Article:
Some answers to the great SOYA-ESTROGEN debate.
Dr. Anuska Viljoen
As with everything in life, there are 2 sides to any story. I hope to supply you with most of the answers in this article. Soy (in moderation) is in fact a very healthy and beneficial substance to include in our diets, despite the fears some consumers have on its estrogenic effect in children. There are times to avoid its use though, especially during the infant stage whilst breast or bottle feeding.
Soy protein; derived from Soya beans, has an amino acid composition very similar to meat or egg and is thus regarded as a complete protein. This is a high quality and valuable protein source for vegans and vegetarians.
Phytosterols (plant derived steroid-like substances) in soy lower the “bad” cholesterol in the blood and can also relieve Benign Prostatic Hypertrophy (BPH); the most common reason for enlarged prostates in older men. They may also aid in the production of steroid hormones including testosterone.
Complete soy products (not so much the soy protein extracts) contain isoflavones. These are phytoestrogens or plant based substances with an estrogenic effect. The isoflavones in soy have about 0.2 to maximum 2% of the estrogenic activity of estradiol (the primary human estrogen). Phytoestrogens have a balancing action on estrogen levels. If levels are low (as in menopause) they will increase the estrogenic effect, but if levels are high (such as in PMS) they will decrease the estrogen effects by competitive inhibition (explained later). Soy isoflavones help to treat and prevent osteoporosis. Genistein (one of the soy isoflavones) has additional anti-cancer properties.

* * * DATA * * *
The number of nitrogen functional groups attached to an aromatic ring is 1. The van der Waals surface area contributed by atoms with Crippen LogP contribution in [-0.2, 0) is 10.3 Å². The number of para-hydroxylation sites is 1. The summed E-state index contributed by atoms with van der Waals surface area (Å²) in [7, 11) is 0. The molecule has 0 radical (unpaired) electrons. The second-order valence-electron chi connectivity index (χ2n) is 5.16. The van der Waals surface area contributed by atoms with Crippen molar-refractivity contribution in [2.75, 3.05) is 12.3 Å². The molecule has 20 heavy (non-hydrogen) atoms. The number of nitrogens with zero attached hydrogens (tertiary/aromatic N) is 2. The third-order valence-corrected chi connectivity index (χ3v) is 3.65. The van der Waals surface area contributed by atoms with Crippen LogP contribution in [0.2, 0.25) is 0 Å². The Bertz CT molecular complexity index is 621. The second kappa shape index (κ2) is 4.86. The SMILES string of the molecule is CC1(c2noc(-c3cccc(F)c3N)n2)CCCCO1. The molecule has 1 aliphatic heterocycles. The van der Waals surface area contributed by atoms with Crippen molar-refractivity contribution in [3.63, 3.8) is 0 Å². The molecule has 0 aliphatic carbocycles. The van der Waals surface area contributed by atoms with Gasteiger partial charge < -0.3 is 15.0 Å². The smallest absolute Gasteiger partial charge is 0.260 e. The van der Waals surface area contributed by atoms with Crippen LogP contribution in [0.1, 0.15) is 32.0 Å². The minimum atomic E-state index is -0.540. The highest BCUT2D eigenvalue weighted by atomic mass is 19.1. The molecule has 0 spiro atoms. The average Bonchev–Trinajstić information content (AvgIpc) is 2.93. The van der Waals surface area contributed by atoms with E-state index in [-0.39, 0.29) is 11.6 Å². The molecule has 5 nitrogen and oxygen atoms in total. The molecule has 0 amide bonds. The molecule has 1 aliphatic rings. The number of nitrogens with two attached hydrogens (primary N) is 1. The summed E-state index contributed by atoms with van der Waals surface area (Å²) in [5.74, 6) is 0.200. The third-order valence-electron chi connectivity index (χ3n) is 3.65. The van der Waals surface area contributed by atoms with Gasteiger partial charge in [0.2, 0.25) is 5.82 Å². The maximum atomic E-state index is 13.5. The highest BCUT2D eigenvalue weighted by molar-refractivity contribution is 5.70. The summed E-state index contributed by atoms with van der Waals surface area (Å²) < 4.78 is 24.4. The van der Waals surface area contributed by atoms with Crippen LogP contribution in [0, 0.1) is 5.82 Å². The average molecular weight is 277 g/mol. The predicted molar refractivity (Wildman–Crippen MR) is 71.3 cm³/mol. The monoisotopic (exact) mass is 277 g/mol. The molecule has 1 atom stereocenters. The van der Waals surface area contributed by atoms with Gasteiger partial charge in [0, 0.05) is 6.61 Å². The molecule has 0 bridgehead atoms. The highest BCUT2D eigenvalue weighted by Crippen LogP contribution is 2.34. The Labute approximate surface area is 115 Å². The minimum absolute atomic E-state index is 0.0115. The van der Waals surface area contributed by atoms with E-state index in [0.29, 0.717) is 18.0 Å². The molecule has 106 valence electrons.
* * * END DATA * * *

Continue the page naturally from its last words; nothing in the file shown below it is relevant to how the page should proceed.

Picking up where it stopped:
A frightening fact is the increasing levels of oestrogen in the world water supply, which then end up in our food chain. WHERE DO THESE ESTROGENS COME FROM?
Synthetic hormones including estrogens have been used in the livestock industry to fatten animals and make them grow faster. Although many of these substances have been outlawed, livestock and poultry are still hormonally manipulated for optimal production and maintain high hormone levels in their tissue.
Many of the pesticides and chemicals we have sprayed on our crops over the last 50 years have mild estrogenic activity. Some of these have been banned, but not all. Most of the banned chemicals e.g. DDT, dioxin and PCB’s are resistant to biodegradation, they remain in the soil and become part of the food chain via our vegetable crops and pastures for livestock. These substances are then eaten by humans and animals, often not excreted but accumulate in our bodies; lowering our toxic threshold to undesirable substances.
Massive amounts of birth control pills are being taken by women worldwide, the hormones and derivatives then excreted in their urine and ultimately landing in the world water supply.
These are not even the only estrogenically active substances we have to worry about; PLASTIC is also mildly estrogenic. Most of our food is wrapped or sealed in plastic and we even feed babies from plastic bottles.